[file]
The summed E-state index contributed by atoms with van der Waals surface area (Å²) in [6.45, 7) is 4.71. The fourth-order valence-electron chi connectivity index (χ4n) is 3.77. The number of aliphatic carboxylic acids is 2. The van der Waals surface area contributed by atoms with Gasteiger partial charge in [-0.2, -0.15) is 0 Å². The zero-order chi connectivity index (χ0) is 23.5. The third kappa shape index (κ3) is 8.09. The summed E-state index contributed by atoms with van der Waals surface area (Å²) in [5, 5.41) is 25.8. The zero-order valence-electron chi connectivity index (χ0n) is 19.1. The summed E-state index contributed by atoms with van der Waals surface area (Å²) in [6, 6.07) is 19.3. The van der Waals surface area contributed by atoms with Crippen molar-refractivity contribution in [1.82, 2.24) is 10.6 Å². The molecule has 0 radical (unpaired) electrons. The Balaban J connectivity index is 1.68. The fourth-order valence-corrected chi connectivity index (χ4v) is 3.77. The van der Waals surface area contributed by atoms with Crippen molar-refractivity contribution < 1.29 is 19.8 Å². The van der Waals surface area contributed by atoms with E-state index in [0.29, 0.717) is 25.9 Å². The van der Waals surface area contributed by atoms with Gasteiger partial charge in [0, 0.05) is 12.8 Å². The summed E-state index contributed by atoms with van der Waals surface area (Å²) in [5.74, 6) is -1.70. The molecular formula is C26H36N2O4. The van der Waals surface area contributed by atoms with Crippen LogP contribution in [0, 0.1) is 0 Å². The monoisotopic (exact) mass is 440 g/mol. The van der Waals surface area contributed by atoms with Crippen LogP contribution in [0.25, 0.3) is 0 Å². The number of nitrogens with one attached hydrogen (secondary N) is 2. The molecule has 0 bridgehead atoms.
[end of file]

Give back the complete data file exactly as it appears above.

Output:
The summed E-state index contributed by atoms with van der Waals surface area (Å²) in [6.45, 7) is 4.71. The fourth-order valence-electron chi connectivity index (χ4n) is 3.77. The number of aliphatic carboxylic acids is 2. The van der Waals surface area contributed by atoms with Gasteiger partial charge in [-0.2, -0.15) is 0 Å². The zero-order chi connectivity index (χ0) is 23.5. The third kappa shape index (κ3) is 8.09. The summed E-state index contributed by atoms with van der Waals surface area (Å²) in [5, 5.41) is 25.8. The zero-order valence-electron chi connectivity index (χ0n) is 19.1. The summed E-state index contributed by atoms with van der Waals surface area (Å²) in [6, 6.07) is 19.3. The van der Waals surface area contributed by atoms with Crippen molar-refractivity contribution in [1.82, 2.24) is 10.6 Å². The molecule has 0 radical (unpaired) electrons. The Balaban J connectivity index is 1.68. The fourth-order valence-corrected chi connectivity index (χ4v) is 3.77. The van der Waals surface area contributed by atoms with Crippen molar-refractivity contribution < 1.29 is 19.8 Å². The van der Waals surface area contributed by atoms with E-state index in [0.29, 0.717) is 25.9 Å². The van der Waals surface area contributed by atoms with Gasteiger partial charge in [0, 0.05) is 12.8 Å². The summed E-state index contributed by atoms with van der Waals surface area (Å²) in [5.74, 6) is -1.70. The molecular formula is C26H36N2O4. The van der Waals surface area contributed by atoms with Crippen LogP contribution in [0, 0.1) is 0 Å². The monoisotopic (exact) mass is 440 g/mol. The van der Waals surface area contributed by atoms with Crippen LogP contribution in [0.25, 0.3) is 0 Å². The number of nitrogens with one attached hydrogen (secondary N) is 2. The molecule has 0 bridgehead atoms.